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What They Don’t Tell You About Renovating During a Pandemic

ELLE DECOR executive editor Ingrid Abramovitch navigates supply chain woes—and busted toilets.

the interior of ingrid abramovitchs brooklyn home during renovation
Ingrid Abramovitch

Welcome to the Renovation Chronicles, ELLE DECOR executive editor Ingrid Abramovitch’s real-life tales of her ongoing home renovation in Brooklyn.

Loud honks and sirens were emanating from my iPhone as I strained to understand what the caller was trying to convey in his thick Brooklyn brogue. “Is this Ingrid? I have your toilet on my truck. But I have some bad news for you. Lady, your toilet is in pieces. Do you still want me to deliver it?”

Fuhgeddaboudit! I don’t think so.

As the author of a book on restoring historic townhouses, as well as the executive editor at ELLE DECOR, I thought when it came to my own renovation, I’d have things under control. The improvements were a long time coming: I’d lived in my brownstone apartment in Brooklyn for over 20 years. When you are raising a family, replacing windows isn’t a priority—even when one of them nearly toppled inward onto my child due to a faulty mechanism, and the panes rattled like maracas during summer squalls. With architectural details dating from the 1880s, when my building was constructed, and two decades of wear and tear, it was time for an upgrade. And my younger daughter’s departure for college in fall 2020 provided the perfect timeline.

Suddenly, I was not only a pandemic renovator but also a supply chain commando.

But nothing could have prepared me for the person I have since become: a pandemic renovator. First, my planned empty nest was suddenly full, as, like so many other families, our home became a multitasking melée with four family members jockeying for space for work, studies, and elaborate baking projects (when we could find the ingredients). But even when plans to return to school began to materialize, contractors did not. In an instant, the entire world was stuck at home, doing puzzles and streaming Netflix while noticing their living room’s peeling walls. A series of contractors feigned interest in my project, with its relatively modest budget, then forgot to return my calls.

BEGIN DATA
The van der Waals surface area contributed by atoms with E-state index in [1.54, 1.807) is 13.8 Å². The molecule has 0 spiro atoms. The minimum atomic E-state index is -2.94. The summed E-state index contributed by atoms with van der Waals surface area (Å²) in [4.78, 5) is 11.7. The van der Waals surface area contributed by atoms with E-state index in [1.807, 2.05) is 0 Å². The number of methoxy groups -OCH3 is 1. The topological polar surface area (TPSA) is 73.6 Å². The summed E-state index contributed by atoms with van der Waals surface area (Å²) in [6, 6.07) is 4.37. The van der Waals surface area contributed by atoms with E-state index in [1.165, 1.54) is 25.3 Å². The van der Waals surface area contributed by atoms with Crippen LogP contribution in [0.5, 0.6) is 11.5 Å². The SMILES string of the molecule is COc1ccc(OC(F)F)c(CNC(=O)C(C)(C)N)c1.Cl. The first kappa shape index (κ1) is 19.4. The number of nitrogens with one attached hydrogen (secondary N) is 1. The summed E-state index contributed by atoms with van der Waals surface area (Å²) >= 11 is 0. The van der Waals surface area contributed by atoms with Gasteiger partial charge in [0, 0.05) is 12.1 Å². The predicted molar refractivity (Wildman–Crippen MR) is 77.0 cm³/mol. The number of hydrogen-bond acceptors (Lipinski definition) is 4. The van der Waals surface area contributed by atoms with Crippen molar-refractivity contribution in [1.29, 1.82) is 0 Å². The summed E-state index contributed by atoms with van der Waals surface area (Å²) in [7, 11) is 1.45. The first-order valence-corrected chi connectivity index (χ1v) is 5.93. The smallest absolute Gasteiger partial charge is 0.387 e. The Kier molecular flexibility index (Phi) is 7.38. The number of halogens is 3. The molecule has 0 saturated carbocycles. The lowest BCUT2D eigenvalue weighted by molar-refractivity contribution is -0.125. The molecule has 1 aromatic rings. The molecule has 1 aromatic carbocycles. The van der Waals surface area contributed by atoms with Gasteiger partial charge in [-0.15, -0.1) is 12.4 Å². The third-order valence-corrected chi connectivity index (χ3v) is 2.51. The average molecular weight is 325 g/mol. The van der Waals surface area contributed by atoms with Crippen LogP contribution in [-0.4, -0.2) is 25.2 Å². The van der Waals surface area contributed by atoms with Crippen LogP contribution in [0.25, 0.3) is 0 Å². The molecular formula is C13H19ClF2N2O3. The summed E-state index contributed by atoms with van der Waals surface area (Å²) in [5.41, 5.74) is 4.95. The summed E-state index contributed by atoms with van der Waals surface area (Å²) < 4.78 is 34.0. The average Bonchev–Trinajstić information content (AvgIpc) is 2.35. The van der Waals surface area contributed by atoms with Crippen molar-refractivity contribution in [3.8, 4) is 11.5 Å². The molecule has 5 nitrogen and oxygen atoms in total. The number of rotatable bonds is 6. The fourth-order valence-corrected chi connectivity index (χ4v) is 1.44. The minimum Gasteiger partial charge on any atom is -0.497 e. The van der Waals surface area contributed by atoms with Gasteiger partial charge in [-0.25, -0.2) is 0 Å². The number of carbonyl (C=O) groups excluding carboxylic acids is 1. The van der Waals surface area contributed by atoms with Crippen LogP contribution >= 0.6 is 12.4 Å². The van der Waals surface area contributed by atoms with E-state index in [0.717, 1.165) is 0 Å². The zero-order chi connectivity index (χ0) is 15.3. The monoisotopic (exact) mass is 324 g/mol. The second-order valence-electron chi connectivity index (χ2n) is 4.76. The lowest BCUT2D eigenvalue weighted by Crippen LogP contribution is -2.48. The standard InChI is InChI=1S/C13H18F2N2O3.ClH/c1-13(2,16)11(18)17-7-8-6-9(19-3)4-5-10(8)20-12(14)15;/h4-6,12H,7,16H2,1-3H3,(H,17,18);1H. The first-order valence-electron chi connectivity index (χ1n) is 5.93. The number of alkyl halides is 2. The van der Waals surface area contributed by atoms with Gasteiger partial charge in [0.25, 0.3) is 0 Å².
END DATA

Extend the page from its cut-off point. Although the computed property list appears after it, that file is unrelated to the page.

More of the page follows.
As we now know, what came next was a perfect storm of pent-up demand and limited supply. Suddenly, I was not only a pandemic renovator but also a supply chain commando. The first lesson was that I couldn’t wait to line up a contractor—I needed to get started. With help from my designer, Jennifer Hanlin, I made lists months in advance of products with the longest lead times.

the interior of ingrid abramovitchs brooklyn home during renovation
Et voila: Abramovitch’s finished bathroom—toilet included. The terrazzo tile is from Artistic Tile, and the lamp is by Lodes.
Ingrid Abramovitch

First up was my long dreamed-of Wolf stove. When I ordered it last summer, the wait for a red-knobbed beauty was four months. Next, the windows—my local dealer for Marvin Windows, Anthony Riccobono of the Lavitt Group, warned it could take several months (they were installed five months later; per Riccobono, the wait time is now 15 to 24 weeks depending on the series ordered).

And then there was the toilet. To save on my budget, I was replacing a toilet but keeping the existing vanity, which had a shelf that restricted the size of the fixture. We found the perfect one—Kohler’s San Souci—but then learned about the toilet crisis. “Toilets are one of the hardest things to get right now,” warned Ericka Sprangers, a designer at Kohler’s Sheboygan, Wisconsin, headquarters, last summer. I placed the order right away.

With appliances, windows, and a toilet coming—if not soon, then eventually—I doubled down on finding a contractor. By fall, contractor Guillermo Grasso of Wilman Custom Design came into my life, and the renovation was underway. A portrait of positivity, he had great references and tons of experience renovating brownstones. Two weeks later he arrived with a crew. But where was the toilet? En route, perfectly on schedule, I told him—making its way from Sheboygan to Brooklyn. What I didn’t know then was that it would break in transit. I panicked when I thought about the great toilet shortage. My dream of a bathroom refresh was going down the drain. But fortunately, it was a Kohler toilet. Alerted to the mistake, the company quickly found a replacement and shipped it at warp speed to my apartment. This time it arrived in one piece.

The Takeaway: Four Lessons for Pandemic Renovating

  1. Plan way, way ahead.
  2. At the same time, be spontaneous (read: realistic and flexible). When the bathroom tile we picked from Artistic Tile wasn’t available, we asked what was in stock and adjusted our design accordingly.
  3. Be patient. With shortages and delays caused by disruption in the supply chain, companies can’t guarantee delivery dates. Know that and prepare. Don’t put yourself in a position where if your renovation isn’t done by a certain date, you are out in the cold.
  4. Sustainability is a renovator’s friend. The quickest solutions are often already on hand, from on-site materials that can be rehabbed or recycled to items that you already own.

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